You can have your cake and eat it, too.

That’s essentially the motto of “Food Swings: 125+ Recipes to Enjoy Your Life of Virtue & Vice” (out April 25, $32), the fourth cookbook by Jessica Seinfeld.

The first half of the book is devoted to healthy recipes (virtue), the second half indulgent (vice), for a modern reflection of how most people eat throughout the week.

“I’d say four nights a week, I cook from virtue, and three nights a week I’ll cook from vice,” said Seinfeld, who is married to, yes, that Seinfeld, and has three children, ages 16, 14 and 11, with the comedian.

amNewYork spoke with the New Yorker about her latest cookbook.

 

What was the genesis for the book?

I had planned on having “The Can’t Cook Book” be my last cookbook. I kept having conversations with people about how exhausting it is to go back and forth between what you want to eat and what you have to eat. I’m not great with somebody telling me to do something exactly this way, you can’t cheat in any way. Those programs don’t work for me. I need flexibility to enjoy myself. The reason I can stay focused is because there is leeway, there is enjoyment and pleasure somewhere. So I felt like creating a structure for myself that had lots of virtue in it, and of course not as much vice, but some vice.

 

What was your approach for the virtue recipes?

When you go to the cookbook section of a bookstore, you can see that there are so many issues cropping up for people. There are people who are vegetarian, people who are gluten free, people who are dairy free. With so many issues related to health these days, I wanted to create a virtuous section that had something for everybody. ... What I love about the virtue recipes in this book are that I made them really super easy for weeknights because what I think people run into with healthier recipes is that they tend to be harder to make, or people are intimidated by cooking healthily. I try to make sure they are healthy enough and easy enough.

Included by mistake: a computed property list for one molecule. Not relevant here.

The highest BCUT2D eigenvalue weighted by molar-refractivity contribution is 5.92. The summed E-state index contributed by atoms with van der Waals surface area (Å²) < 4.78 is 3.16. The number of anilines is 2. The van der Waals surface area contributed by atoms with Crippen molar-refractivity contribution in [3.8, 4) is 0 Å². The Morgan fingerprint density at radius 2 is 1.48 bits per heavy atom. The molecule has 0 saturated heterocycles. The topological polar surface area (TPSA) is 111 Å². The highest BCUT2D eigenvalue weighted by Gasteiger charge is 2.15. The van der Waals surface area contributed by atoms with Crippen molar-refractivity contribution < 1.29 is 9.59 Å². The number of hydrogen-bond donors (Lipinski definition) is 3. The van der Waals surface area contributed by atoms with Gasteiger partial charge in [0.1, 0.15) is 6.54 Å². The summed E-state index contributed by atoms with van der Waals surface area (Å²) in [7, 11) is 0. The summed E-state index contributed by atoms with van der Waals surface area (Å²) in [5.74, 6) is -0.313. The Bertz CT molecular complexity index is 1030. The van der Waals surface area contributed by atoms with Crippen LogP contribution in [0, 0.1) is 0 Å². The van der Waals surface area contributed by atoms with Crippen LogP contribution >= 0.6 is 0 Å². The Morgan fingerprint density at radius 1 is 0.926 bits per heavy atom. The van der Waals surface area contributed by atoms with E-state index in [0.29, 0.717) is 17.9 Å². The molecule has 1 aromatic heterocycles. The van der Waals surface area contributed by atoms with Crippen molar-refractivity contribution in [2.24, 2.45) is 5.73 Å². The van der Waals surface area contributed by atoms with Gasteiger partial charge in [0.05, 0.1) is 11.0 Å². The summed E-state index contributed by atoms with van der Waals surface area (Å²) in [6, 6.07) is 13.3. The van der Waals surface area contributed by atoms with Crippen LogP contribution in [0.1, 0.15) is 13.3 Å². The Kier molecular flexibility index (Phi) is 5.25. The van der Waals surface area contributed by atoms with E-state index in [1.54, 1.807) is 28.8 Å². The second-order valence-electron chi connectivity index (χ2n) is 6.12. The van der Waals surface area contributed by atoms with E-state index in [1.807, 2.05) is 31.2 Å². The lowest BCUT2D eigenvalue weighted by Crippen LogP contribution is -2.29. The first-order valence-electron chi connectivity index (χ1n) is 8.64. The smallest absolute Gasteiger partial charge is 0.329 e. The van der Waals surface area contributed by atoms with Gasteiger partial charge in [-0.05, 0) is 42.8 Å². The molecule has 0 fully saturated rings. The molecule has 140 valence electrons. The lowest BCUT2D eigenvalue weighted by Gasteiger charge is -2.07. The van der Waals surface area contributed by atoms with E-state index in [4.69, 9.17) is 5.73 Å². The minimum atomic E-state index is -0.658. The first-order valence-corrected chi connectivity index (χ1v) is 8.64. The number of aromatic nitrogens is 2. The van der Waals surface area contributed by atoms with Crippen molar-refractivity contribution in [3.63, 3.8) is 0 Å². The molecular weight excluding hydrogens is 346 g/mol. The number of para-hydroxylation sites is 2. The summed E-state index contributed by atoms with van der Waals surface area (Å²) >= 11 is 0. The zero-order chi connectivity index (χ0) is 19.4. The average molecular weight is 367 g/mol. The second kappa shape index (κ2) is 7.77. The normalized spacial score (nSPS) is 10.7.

Does your household have any dietary restrictions?

It’s hard for me to be restrictive because of what I do — I like to create things, something for everybody. I try not to eat tons of gluten, I try not to eat tons of dairy. I try to stay balanced throughout the week. I think the book reflects that — it’s a moderate approach to eating.

 

How do you limit the stress of cooking every day for a family?

I have to admit it does take planning, and it does take being organized. It’s so much better for me not to be surprised by it, it’s better to look ahead and plan out the meals. It’s something that people hate to do, but it’s just one of those things that, if you planned the week well enough, you’re not stressed about making dinner, and it’s a time where you can get creative.

 

Is there anything you keep out of your kitchen?

I don’t buy tons of processed foods. I try to keep our pantry pretty wholesome, much to my children’s dismay. We keep everything moderate — there’s a lot of healthy foods, and a little bit of junk.

 

Do your kids cook from your cookbooks?

They cook from my cookbooks. But they love all these quick videos now on social media. I did a big shoot a couple days ago with one of those companies because I’m just trying to stay relevant to my own kids.

 

What are other ways your family stays healthy?

We’re really focused on doing something active. We really encourage our kids to do a sport every semester, for sure. Both days of the weekends we do an active family activity. The truth is kids like to sit there on their phones. We try to counteract those forces — let’s go for a family walk, let’s go play baseball. We play a lot of tennis together. We try to walk a lot in the city. That’s great and easy to do. They hate going for walks in Central Park, but we love it.